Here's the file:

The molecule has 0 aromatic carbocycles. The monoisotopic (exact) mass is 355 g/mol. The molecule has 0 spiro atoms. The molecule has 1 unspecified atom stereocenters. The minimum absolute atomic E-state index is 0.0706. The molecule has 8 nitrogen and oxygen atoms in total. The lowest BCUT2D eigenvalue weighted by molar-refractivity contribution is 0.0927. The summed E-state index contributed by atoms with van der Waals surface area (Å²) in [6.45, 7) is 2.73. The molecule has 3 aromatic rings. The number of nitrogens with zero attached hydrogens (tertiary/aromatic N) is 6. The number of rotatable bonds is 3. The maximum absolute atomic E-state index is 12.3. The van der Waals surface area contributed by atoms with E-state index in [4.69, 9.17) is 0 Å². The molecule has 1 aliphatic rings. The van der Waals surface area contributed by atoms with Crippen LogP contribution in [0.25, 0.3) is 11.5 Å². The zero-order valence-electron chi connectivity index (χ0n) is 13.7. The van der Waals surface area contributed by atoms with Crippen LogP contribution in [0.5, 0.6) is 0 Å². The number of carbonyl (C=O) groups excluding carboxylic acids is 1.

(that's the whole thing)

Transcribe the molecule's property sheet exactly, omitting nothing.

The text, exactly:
The molecule has 0 aromatic carbocycles. The monoisotopic (exact) mass is 355 g/mol. The molecule has 0 spiro atoms. The molecule has 1 unspecified atom stereocenters. The minimum absolute atomic E-state index is 0.0706. The molecule has 8 nitrogen and oxygen atoms in total. The lowest BCUT2D eigenvalue weighted by molar-refractivity contribution is 0.0927. The summed E-state index contributed by atoms with van der Waals surface area (Å²) in [6.45, 7) is 2.73. The molecule has 3 aromatic rings. The number of nitrogens with zero attached hydrogens (tertiary/aromatic N) is 6. The number of rotatable bonds is 3. The maximum absolute atomic E-state index is 12.3. The van der Waals surface area contributed by atoms with E-state index in [4.69, 9.17) is 0 Å². The molecule has 1 aliphatic rings. The van der Waals surface area contributed by atoms with Crippen LogP contribution in [0.25, 0.3) is 11.5 Å². The zero-order valence-electron chi connectivity index (χ0n) is 13.7. The van der Waals surface area contributed by atoms with Crippen LogP contribution in [0.5, 0.6) is 0 Å². The number of carbonyl (C=O) groups excluding carboxylic acids is 1.